1. Rural development

On 4 July 2007, CTA and other partners organised the first ‘Brussels Development Briefing’ – part of a series of discussion meetings on ACP-EU development issues.

New! on the subject of Rural development in ACP countries

Background note

Key documents and organisations

Biodata of panelists and discussants

Report of the meeting

Video material

Video interviews

Welcome remarks by organizers and introduction
Hansjörg Neun and Isolina Boto, CTA [presentation]; Peter Ballantyne, EuforicFerdinand Nyabenda, ACP Secretariat [speech];  Philippe Mikos, European Commission

Panel 1: The macro-economic environment and its impact on the rural poor

Chair: Marc Debois, European Commission
Panelists:

Steve Wiggins, ODI [presentation]
Thomas Elhaut, IFAD
Professor Al Binger, Caribbean Community Climate Change Centre [presentation]

Panel 2: Policy context: the African regional integration process
Chair: Ramesh Jaura, IPS Europe
Panelists:

Professor Marcel Mazoyer, Institut National Agronomique
Michael Waithaka, ASARECA [presentation]
Mamadou Cissokho, ROPPA [presentation]

Panel 3: Aid effectiveness, harmonisation and alignment amongst donors

ChairH.E. Mr. Errol Humphrey, Ambassador of Barbados
Panelists:

Bernard Petit, European Commission [presentation]
Michael Wales, Global Donor Platform for Rural Development
Denise Auclair, CIDSE

Closing remarks
Hansjörg Neun, CTA

One thought on “1. Rural development

  1. It is imperative that support to rural development in ACP countries reach the poor. In developing the strategies to help ACP countries, the interests of the farmers of Africa should be taken in consideration as they have the experience of the way agriculture should be done in Africa. It is not proper to make policies in offices in Europe without involving the small farmers in Africa as they have the tradition and culture appropriate for their countries.

    For aid to be effective there should be harmonization and alignment amongst donors. Currently, each donor has its own directives and this put on the receiving countries undue responsibilities for preparing project differently for different donors and there are then numerous costly missions to the developing countries. The donors should try to harmonize their needs for performance assessment and evaluation report when there are a number of donors, they must choose amongst themselves a leader who will take care of the project thus eliminating the needs for numerous evaluation missions and reports. The appointed leader should be the one that has been most successful in similar projects that they have done before.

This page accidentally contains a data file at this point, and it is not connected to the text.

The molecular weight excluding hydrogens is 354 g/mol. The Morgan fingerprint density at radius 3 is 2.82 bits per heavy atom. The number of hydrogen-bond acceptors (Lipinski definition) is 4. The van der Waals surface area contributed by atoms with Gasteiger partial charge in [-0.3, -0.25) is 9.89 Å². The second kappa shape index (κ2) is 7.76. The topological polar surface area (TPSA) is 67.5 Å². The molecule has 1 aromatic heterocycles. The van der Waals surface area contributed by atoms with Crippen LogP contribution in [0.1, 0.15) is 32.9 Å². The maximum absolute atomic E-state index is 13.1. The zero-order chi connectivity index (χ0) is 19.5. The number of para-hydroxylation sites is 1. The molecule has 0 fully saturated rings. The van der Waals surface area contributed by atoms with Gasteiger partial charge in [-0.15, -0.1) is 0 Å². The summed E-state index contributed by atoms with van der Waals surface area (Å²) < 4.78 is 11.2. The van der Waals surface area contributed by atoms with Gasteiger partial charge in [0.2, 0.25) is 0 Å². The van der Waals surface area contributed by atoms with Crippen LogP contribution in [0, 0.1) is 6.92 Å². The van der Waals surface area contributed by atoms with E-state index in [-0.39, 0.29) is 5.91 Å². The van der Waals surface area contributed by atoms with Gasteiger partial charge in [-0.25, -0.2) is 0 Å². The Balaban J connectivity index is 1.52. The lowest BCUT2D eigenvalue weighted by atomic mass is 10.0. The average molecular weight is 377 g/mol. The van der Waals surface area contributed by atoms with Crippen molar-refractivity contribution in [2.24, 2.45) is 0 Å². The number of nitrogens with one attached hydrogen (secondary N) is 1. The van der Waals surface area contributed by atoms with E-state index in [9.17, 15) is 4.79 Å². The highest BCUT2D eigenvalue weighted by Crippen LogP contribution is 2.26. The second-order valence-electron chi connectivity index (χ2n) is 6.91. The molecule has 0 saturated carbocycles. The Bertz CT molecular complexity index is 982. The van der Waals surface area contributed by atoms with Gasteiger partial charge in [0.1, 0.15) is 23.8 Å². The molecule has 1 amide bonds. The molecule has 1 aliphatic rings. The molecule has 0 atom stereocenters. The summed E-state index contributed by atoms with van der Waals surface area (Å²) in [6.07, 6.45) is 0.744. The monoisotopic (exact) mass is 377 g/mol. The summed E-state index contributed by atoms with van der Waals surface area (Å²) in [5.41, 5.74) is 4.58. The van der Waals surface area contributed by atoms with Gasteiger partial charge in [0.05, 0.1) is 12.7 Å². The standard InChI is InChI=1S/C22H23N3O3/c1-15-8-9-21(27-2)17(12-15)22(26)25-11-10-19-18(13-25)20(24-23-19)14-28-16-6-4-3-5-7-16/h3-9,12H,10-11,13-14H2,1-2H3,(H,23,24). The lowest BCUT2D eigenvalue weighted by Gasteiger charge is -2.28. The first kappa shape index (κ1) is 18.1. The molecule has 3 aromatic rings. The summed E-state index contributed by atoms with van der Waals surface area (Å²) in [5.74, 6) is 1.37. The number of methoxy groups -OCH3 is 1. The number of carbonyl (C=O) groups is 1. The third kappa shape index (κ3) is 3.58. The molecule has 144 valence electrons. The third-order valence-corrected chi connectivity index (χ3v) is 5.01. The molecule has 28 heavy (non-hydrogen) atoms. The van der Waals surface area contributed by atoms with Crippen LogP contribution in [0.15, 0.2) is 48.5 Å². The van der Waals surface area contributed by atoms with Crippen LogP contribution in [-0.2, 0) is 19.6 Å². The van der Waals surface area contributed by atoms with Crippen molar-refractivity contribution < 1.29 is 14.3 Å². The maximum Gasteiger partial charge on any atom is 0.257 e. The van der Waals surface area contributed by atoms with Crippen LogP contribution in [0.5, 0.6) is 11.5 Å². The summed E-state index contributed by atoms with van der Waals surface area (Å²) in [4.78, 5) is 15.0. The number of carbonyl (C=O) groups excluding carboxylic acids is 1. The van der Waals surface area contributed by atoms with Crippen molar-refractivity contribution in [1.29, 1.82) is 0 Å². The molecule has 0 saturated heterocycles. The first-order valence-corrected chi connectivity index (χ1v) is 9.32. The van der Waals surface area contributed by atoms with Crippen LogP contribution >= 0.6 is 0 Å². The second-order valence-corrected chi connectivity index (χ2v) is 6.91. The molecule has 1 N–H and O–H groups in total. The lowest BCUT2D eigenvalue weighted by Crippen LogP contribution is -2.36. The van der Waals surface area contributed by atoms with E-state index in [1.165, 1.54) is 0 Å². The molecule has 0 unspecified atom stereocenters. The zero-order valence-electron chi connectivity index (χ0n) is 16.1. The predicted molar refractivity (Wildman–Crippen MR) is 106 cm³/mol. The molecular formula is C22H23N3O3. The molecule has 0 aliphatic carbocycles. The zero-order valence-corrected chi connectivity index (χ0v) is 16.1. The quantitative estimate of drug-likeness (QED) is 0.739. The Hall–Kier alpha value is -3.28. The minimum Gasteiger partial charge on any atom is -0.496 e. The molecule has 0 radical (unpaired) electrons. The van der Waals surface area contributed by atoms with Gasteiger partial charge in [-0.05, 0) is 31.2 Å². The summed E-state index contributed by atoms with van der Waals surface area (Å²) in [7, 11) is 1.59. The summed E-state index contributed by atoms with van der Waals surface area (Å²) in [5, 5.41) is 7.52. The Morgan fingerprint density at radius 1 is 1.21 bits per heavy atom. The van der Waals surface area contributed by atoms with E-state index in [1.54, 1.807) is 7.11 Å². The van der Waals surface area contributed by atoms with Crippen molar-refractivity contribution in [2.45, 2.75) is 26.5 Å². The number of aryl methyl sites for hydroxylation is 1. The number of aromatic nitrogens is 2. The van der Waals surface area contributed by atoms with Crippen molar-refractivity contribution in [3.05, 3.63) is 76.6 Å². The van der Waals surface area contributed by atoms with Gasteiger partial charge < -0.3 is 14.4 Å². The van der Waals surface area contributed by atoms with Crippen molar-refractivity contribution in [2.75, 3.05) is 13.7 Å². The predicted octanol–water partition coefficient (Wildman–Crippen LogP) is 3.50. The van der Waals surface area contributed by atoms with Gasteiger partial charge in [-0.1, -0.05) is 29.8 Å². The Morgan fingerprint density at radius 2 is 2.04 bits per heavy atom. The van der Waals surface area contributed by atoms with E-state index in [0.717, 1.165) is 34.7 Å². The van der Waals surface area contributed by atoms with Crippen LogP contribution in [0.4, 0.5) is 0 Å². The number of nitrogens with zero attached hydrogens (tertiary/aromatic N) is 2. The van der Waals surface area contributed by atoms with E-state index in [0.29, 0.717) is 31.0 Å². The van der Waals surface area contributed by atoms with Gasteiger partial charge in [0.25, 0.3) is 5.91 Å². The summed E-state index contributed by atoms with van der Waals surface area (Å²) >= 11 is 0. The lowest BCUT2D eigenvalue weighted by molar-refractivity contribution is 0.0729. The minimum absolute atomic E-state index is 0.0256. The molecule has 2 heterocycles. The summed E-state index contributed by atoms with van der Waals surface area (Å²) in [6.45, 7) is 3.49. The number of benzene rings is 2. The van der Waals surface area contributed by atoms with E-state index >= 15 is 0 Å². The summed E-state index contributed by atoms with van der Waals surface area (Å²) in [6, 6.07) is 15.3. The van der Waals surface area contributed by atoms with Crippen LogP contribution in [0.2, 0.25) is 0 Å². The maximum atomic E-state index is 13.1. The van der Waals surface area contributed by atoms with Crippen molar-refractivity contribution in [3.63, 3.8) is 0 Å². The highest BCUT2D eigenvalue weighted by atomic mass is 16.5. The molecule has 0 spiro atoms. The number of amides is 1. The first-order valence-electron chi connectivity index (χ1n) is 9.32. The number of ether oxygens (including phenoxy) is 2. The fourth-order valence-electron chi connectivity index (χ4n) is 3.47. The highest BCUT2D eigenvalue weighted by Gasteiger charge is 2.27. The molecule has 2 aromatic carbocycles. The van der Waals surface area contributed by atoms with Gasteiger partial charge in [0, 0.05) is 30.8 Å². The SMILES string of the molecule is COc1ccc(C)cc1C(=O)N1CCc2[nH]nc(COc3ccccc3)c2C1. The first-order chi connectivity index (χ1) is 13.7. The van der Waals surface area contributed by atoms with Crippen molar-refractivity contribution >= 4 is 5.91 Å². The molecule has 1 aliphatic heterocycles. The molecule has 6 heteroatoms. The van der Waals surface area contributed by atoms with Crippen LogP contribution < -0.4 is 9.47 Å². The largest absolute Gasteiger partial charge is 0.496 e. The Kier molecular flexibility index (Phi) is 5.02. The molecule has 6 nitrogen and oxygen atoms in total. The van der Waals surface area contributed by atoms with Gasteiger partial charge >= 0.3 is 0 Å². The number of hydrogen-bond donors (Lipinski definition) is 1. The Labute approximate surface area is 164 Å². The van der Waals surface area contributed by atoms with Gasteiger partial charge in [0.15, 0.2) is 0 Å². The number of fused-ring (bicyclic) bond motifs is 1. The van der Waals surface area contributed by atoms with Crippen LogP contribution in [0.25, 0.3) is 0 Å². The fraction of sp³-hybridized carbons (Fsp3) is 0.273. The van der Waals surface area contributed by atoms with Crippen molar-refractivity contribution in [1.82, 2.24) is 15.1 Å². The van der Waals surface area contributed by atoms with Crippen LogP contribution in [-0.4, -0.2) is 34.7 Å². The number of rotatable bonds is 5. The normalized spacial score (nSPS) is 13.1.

Policies should be such that food security is possible and that there can be poverty alleviation. The non regulated international market will not ensure food security. There should be national, regional and global strategy to ensure food security. The right to food should become a human right.

    Lesson learnt

    It will be arduous to have a single coherent policy in eastern and southern Africa because of the high variability of space, low productivity and fragile resource base. A common regional market will have to be created as this represents around 400 million people. Intra regional trade should not be hampered. Example of policy changes include seed companies producing and selling in different countries, regional training curricula, pilot countries for developing quality standards and policy guidelines for products produced in African biosafety regulation in the region.

    Comments and observation

    Mauritius, particularly the Mauritius Sugar Industry Research Institute can take the lead in producing cane varieties suitable to the African region. It can also be involved in optimizing energy production and usage in the African region. It can provide advice for cane cultivation.

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